Publishers recognise that search and social media platforms are important partners for news organisations and that their traffic brings benefits, although not on the exaggerated scale claimed by some. The current system does not recognise the value third parties get from publishers’ content. It is unsustainable for publishers to continue funding high-quality professional journalism without a fair share of the value others derive from their content.

Myth 10: Publishers want the Publisher’s Right to protect their ‘old’ business models

Publishers have made an important transition from analogue to digital over the past decade with high degrees of innovation and enormous growth in audience and popularity. They have embraced the digital age and count as many technical staff as editorial. Publishers have adapted their business model of selling their publications to their readers and advertising space to advertisers to the new digital environment and developed new ways of doing so. However, the large scale exploitation of their content by third parties without prior authorisation and remuneration, makes it difficult for publishers to keep the financing of independent journalism sustainable. It is therefore vital that the EU’s copyright regime now also catches up with today’s realities and is adapted accordingly with the introduction of a publisher’s right.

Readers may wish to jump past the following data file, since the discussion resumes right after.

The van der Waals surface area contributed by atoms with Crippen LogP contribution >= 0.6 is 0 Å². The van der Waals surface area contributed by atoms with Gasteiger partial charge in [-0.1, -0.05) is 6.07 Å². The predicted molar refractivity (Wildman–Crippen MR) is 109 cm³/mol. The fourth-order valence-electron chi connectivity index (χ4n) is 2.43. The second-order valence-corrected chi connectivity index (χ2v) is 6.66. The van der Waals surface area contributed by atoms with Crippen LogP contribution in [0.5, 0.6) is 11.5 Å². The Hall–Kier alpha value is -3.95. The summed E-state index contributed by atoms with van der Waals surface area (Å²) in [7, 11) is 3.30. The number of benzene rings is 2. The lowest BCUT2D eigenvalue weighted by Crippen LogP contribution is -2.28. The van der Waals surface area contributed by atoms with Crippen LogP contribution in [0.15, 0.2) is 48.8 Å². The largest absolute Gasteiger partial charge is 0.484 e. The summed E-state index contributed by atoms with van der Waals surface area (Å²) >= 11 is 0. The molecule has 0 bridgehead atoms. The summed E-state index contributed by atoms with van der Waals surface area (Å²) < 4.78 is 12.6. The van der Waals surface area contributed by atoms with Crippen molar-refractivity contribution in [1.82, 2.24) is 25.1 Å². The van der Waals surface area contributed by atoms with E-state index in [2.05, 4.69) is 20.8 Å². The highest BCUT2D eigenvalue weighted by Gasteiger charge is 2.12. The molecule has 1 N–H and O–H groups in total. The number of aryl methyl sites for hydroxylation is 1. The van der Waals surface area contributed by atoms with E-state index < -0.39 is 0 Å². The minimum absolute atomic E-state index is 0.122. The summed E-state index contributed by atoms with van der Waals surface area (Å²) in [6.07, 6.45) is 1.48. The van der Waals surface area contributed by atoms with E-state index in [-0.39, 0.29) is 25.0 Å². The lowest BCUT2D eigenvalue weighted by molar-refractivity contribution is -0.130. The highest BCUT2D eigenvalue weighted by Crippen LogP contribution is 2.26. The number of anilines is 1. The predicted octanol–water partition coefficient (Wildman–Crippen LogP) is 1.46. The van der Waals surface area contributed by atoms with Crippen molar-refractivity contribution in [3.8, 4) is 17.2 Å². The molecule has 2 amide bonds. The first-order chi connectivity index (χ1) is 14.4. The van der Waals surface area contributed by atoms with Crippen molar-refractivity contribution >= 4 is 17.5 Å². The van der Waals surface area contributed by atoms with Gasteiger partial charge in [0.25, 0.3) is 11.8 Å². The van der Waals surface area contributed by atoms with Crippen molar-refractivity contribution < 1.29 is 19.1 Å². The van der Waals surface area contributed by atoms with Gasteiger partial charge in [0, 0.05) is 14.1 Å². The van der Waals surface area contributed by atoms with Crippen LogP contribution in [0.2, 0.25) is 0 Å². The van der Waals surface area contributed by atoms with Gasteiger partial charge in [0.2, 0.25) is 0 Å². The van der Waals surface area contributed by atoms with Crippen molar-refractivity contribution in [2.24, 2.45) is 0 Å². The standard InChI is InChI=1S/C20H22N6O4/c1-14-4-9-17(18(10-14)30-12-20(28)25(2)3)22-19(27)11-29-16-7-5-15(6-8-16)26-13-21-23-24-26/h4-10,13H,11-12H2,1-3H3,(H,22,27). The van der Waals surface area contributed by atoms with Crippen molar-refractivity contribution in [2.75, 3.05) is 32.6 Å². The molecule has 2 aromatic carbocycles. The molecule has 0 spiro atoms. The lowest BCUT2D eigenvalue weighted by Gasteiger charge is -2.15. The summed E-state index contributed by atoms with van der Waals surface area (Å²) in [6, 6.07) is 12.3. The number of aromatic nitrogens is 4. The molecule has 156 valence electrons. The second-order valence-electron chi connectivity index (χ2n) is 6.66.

EPC – European Publishers Council

www.epceurope.eu

ENPA – European Newspaper Publishers Association

www.enpa.eu

EMMA – European Magazine Media Association

www.magazinemedia.eu

NME – News Media Europe

www.newsmediaeurope.eu